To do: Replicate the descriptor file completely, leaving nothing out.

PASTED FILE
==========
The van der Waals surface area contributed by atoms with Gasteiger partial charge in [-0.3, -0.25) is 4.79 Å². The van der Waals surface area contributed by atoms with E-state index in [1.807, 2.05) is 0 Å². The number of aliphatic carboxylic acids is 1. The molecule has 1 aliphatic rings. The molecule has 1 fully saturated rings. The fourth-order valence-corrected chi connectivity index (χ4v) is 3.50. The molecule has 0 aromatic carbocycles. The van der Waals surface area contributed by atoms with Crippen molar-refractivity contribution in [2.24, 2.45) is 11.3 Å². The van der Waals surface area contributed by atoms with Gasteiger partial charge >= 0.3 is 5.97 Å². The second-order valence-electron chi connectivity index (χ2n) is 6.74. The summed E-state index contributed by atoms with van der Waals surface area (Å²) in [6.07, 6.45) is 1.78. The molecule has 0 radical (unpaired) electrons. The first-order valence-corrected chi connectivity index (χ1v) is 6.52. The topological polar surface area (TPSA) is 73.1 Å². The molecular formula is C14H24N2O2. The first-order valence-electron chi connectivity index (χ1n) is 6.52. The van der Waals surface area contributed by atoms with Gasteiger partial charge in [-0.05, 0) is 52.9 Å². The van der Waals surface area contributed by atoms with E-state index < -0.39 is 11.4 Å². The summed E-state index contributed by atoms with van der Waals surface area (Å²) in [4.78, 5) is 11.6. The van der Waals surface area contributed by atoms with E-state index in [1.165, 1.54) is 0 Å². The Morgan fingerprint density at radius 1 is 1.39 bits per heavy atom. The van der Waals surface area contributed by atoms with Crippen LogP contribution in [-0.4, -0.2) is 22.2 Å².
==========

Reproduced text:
The van der Waals surface area contributed by atoms with Gasteiger partial charge in [-0.3, -0.25) is 4.79 Å². The van der Waals surface area contributed by atoms with E-state index in [1.807, 2.05) is 0 Å². The number of aliphatic carboxylic acids is 1. The molecule has 1 aliphatic rings. The molecule has 1 fully saturated rings. The fourth-order valence-corrected chi connectivity index (χ4v) is 3.50. The molecule has 0 aromatic carbocycles. The van der Waals surface area contributed by atoms with Crippen molar-refractivity contribution in [2.24, 2.45) is 11.3 Å². The van der Waals surface area contributed by atoms with Gasteiger partial charge >= 0.3 is 5.97 Å². The second-order valence-electron chi connectivity index (χ2n) is 6.74. The summed E-state index contributed by atoms with van der Waals surface area (Å²) in [6.07, 6.45) is 1.78. The molecule has 0 radical (unpaired) electrons. The first-order valence-corrected chi connectivity index (χ1v) is 6.52. The topological polar surface area (TPSA) is 73.1 Å². The molecular formula is C14H24N2O2. The first-order valence-electron chi connectivity index (χ1n) is 6.52. The van der Waals surface area contributed by atoms with Gasteiger partial charge in [-0.05, 0) is 52.9 Å². The van der Waals surface area contributed by atoms with E-state index < -0.39 is 11.4 Å². The summed E-state index contributed by atoms with van der Waals surface area (Å²) in [4.78, 5) is 11.6. The van der Waals surface area contributed by atoms with E-state index in [1.165, 1.54) is 0 Å². The Morgan fingerprint density at radius 1 is 1.39 bits per heavy atom. The van der Waals surface area contributed by atoms with Crippen LogP contribution in [-0.4, -0.2) is 22.2 Å².